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OT: Time for explanations

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  • OT: Time for explanations

    I'm back, sort of. I still have a great deal of work to do but I should explain my absence.

    When I disappeared it was because I made an important discovery regarding my medical conditions and it was absolutely imperative that I research it thoroughly as quickly as possible to verify and document it. I have the final hearing on my disability claim coming up at the end of January and what I found nails my claim totally. I have been spending nearly every waking moment working on this and it is 100% correct. I am sorry for forgetting about a couple of people that I promised to send items to and will rectify that asap. When I get into something like this I forget everything else.

    I have a wide variety of things wrong with my body and have been seeing many doctors for the last 30 years trying to find out what is wrong. It is only in the last couple of years that actual diagnoses have been forthcoming. However, none of the diagnoses go any deeper than simply verifying that the symptoms are real and represent some real medical problem. No doctor has been able to tell me the causes. That makes it impossible to determine what to expect in the future or what might be available in the way of root cause treatment.

    What set me on this investigative track is my recent stroke. I learned sometime after that my cousin who owns a ranch in Montana also had a nearly identical stroke at nearly the same time. Cousin Pete is my age and we have always been good friends. He is a retired cop who worked for the feds and the state of CA and is now retired on disability. We started comparing notes and there are enough similarities in our medical conditions that I became very suspicious that there must be a genetic connection. I have been convinced of that for a long time but this information gave me a place to start looking.

    The single key information is that we both have the same visible evidence of a genetic mutation. As children we both had one unusual feature, a patch of hair that was nearly platinum blonde. That hair eventually fell out fairly early, about age 30. When I looked it up I expected to find it was reasonably common. It isn't. No matter how hard I looked on line I was only able to find a single image of another person with the same type of hair colour. That really jacked up my WTF sensor.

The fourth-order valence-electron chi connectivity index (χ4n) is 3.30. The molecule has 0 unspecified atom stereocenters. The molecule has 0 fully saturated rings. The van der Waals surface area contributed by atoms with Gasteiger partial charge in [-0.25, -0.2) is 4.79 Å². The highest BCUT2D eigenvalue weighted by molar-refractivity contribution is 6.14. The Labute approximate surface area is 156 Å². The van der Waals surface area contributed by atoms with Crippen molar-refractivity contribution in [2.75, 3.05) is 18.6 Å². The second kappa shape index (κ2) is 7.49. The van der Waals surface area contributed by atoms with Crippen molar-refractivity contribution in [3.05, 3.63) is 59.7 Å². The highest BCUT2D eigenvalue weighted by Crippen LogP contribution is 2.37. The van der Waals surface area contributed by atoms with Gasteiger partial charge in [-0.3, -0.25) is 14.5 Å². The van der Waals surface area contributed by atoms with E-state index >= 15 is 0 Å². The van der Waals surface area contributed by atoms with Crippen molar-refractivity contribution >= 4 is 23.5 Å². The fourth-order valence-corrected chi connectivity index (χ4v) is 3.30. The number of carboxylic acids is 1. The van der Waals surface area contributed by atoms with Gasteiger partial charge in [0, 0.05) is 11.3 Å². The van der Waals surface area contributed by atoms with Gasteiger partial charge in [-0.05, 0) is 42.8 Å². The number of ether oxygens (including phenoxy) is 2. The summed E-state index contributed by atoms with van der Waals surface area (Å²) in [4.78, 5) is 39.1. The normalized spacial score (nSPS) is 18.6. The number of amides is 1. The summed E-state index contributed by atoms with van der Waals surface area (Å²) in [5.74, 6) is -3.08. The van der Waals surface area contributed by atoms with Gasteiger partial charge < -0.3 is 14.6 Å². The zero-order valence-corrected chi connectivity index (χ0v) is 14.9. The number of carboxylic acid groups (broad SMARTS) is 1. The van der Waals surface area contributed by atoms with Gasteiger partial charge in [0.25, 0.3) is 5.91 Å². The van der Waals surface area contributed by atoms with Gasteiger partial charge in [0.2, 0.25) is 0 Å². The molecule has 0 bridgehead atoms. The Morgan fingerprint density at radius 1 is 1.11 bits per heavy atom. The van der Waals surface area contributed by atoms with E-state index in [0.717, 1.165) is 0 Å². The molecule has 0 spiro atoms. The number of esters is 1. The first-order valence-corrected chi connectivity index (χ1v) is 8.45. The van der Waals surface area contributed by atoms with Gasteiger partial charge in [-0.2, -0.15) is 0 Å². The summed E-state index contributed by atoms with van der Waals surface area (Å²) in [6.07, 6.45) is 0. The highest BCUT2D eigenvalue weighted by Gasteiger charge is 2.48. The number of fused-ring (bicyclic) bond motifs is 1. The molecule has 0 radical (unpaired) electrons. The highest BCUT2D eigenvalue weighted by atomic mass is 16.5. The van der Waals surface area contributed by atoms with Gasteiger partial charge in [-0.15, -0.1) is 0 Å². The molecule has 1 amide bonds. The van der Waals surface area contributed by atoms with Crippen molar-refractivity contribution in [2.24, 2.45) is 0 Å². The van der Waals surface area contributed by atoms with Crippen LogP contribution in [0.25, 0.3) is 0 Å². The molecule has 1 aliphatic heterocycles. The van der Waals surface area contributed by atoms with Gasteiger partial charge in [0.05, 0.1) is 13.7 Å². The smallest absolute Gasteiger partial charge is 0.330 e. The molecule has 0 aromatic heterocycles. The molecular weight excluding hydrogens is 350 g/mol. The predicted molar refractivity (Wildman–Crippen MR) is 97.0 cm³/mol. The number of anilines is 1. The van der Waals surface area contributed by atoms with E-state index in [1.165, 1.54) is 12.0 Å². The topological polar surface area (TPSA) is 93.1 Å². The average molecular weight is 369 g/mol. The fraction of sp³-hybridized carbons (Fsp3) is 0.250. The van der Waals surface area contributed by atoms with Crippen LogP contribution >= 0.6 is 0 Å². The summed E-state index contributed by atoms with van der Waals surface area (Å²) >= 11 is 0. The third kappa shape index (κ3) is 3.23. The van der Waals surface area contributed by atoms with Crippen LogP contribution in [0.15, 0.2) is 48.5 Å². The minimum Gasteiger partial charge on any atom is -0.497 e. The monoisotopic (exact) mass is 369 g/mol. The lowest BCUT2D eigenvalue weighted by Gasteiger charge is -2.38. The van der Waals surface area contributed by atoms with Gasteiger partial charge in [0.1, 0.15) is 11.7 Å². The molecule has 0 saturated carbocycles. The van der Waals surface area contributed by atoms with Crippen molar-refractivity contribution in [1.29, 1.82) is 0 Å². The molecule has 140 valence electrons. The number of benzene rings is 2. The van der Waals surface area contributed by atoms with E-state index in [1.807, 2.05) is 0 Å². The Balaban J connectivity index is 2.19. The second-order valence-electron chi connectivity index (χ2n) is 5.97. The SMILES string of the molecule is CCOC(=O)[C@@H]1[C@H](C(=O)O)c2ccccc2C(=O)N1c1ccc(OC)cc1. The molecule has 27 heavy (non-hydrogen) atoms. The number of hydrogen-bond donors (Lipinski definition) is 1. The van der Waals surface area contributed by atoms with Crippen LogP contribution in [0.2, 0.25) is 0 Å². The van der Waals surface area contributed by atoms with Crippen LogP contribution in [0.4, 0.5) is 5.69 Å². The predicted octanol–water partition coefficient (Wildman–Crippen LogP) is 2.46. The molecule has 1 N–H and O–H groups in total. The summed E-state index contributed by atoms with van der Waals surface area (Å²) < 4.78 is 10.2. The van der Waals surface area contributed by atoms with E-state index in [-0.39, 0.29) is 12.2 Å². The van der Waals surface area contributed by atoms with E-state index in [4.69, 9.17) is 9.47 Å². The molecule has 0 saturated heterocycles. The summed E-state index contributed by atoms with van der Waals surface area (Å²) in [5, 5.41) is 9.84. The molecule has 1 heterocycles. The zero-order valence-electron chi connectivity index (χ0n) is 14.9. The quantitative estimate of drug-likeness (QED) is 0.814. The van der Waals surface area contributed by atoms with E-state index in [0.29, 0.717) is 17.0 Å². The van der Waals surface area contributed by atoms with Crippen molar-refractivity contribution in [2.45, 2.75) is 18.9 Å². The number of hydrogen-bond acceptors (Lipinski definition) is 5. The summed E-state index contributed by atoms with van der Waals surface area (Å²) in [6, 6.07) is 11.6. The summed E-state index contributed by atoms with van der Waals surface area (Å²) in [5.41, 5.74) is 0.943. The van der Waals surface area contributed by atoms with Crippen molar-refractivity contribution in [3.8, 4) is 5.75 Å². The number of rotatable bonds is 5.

I shortly found it was related to a gene in mice called "Piebald Lethal". The word lethal really got my attention. Then I discovered that humans have the same genetic feature and it is called Piebaldism. I also discovered that it only appears in about 1 in 400,000 live births. You are born with it and it doesn't change except for falling out. The reason it is so rare is the mutation is usually lethal to the foetus.

    It looks like this:



    When I started looking into it I opened Pandoras's Box. In it I found every single one of my symptoms including ones that I had entirely forgotten or never even considered as in any way related to my current issues.

    Every single one of my numerous medical issues save one are explained completely down to the tiniest detail by a series of related genetic mutations on one copy of Chromosome 4 that I inherited from my mother and the Danish side of the family. It includes my stroke, LO-CCHS (Central sleep apnea), Narcolepsy, Postural Orthostatic Tachycardia, Postural Hypotension, Carotid Sinus Hypersensitivty, Atrial Fibrillation, Polycythemia, Elevated Free Light Chains and other immune issues, fibromyalgia, coeliac disease as well as a number of other issues such as bad teeth and hypersensitivity to bright light. The one that isn't explained is due to a distant past infection and doesn't require explanation.

    I even discovered a probable reason that I am still alive, which I definitely should not be. I have an especially mild form of the sleep apnea that doesn't kill you before age 20. There are about 50 known cases in the world.

    It is all genetic, it's all directly related to Piebaldism and it's all on one copy of chromosome 4. My Aspergers is most likely on the other copy from my father.